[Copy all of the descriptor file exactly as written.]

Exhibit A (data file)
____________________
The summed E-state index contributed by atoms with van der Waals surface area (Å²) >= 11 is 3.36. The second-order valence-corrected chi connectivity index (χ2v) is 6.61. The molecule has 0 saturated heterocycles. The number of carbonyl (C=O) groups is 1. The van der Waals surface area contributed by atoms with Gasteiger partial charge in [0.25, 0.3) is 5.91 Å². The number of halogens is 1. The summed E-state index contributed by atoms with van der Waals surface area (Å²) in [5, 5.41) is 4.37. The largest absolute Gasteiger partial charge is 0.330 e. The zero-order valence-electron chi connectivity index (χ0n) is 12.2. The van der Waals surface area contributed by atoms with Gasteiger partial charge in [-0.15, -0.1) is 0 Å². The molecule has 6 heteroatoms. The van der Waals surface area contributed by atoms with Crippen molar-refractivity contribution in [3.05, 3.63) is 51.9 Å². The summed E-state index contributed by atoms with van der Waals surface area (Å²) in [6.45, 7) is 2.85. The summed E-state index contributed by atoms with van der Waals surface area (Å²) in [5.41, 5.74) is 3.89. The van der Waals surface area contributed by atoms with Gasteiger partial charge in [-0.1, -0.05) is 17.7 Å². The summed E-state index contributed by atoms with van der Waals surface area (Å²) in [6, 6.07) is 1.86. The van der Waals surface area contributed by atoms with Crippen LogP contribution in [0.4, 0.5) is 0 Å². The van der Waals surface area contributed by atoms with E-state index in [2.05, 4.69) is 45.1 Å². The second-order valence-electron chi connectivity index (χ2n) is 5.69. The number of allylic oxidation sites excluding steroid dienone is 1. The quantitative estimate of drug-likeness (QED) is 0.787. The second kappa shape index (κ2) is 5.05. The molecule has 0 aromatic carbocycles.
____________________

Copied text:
The summed E-state index contributed by atoms with van der Waals surface area (Å²) >= 11 is 3.36. The second-order valence-corrected chi connectivity index (χ2v) is 6.61. The molecule has 0 saturated heterocycles. The number of carbonyl (C=O) groups is 1. The van der Waals surface area contributed by atoms with Gasteiger partial charge in [0.25, 0.3) is 5.91 Å². The number of halogens is 1. The summed E-state index contributed by atoms with van der Waals surface area (Å²) in [5, 5.41) is 4.37. The largest absolute Gasteiger partial charge is 0.330 e. The zero-order valence-electron chi connectivity index (χ0n) is 12.2. The van der Waals surface area contributed by atoms with Gasteiger partial charge in [-0.15, -0.1) is 0 Å². The molecule has 6 heteroatoms. The van der Waals surface area contributed by atoms with Crippen molar-refractivity contribution in [3.05, 3.63) is 51.9 Å². The summed E-state index contributed by atoms with van der Waals surface area (Å²) in [6.45, 7) is 2.85. The summed E-state index contributed by atoms with van der Waals surface area (Å²) in [5.41, 5.74) is 3.89. The van der Waals surface area contributed by atoms with Gasteiger partial charge in [-0.1, -0.05) is 17.7 Å². The summed E-state index contributed by atoms with van der Waals surface area (Å²) in [6, 6.07) is 1.86. The van der Waals surface area contributed by atoms with Crippen LogP contribution in [0.4, 0.5) is 0 Å². The van der Waals surface area contributed by atoms with E-state index in [2.05, 4.69) is 45.1 Å². The second-order valence-electron chi connectivity index (χ2n) is 5.69. The number of allylic oxidation sites excluding steroid dienone is 1. The quantitative estimate of drug-likeness (QED) is 0.787. The second kappa shape index (κ2) is 5.05. The molecule has 0 aromatic carbocycles.